In the inclusive classroom, the student with a significant disability, regardless of the degree or nature of that disability, is a welcomed and valued member. The student is taught by the regular classroom teacher, who is supported as needed; follows the regular curriculum, with modification and adaptation; makes friends; and contributes to the learning of the entire class (Uditsky, 1993:79). There are currently a number of significant changes taking place in the wider environment in the United Kingdom that should make it easier for students with disabilities to enter the inclusive classroom of higher education on a level playing field with their non-disabled peers, on terms approaching equality.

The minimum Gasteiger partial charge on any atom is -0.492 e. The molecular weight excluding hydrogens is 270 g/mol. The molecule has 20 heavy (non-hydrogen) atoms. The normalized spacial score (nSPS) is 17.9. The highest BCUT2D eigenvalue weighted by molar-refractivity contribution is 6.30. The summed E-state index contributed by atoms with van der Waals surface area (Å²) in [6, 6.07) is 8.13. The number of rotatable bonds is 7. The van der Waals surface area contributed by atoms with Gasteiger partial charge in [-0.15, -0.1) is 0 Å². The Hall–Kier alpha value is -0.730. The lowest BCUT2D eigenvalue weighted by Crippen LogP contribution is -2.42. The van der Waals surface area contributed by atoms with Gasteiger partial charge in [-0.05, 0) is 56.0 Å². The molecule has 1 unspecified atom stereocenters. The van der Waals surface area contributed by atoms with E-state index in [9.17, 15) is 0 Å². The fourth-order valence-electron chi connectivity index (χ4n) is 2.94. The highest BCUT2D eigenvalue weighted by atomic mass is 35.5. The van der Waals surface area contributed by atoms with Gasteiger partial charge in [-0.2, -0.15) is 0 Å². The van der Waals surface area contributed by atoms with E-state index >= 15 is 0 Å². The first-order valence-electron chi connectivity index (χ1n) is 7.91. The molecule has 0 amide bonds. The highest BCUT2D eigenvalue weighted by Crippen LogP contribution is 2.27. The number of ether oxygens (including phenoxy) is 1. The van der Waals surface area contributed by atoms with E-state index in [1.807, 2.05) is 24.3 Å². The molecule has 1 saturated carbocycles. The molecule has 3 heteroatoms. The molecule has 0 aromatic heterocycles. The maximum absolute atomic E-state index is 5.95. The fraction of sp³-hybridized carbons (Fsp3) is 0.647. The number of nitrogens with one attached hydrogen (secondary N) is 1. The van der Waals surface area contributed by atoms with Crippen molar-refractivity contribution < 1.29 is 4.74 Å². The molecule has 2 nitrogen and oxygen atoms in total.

Since 2 October 2000, the European Convention on Human Rights has been incorporated directly into United Kingdom law, by virtue of the Human Rights Act 1998. This means that any 'public authority' (which includes higher education institutions) that breaches a Convention Right can be held directly accountable in the courts or tribunals of the United Kingdom. One of the key Convention Rights relates to education, and states that, 'No person shall be denied the right to education.' 1 There is a strengthening body of opinion that holds the belief that for a student with a disability, the only true meaning of the word 'education' is 'inclusive education'. For, as the Supreme Court of the United States eloquently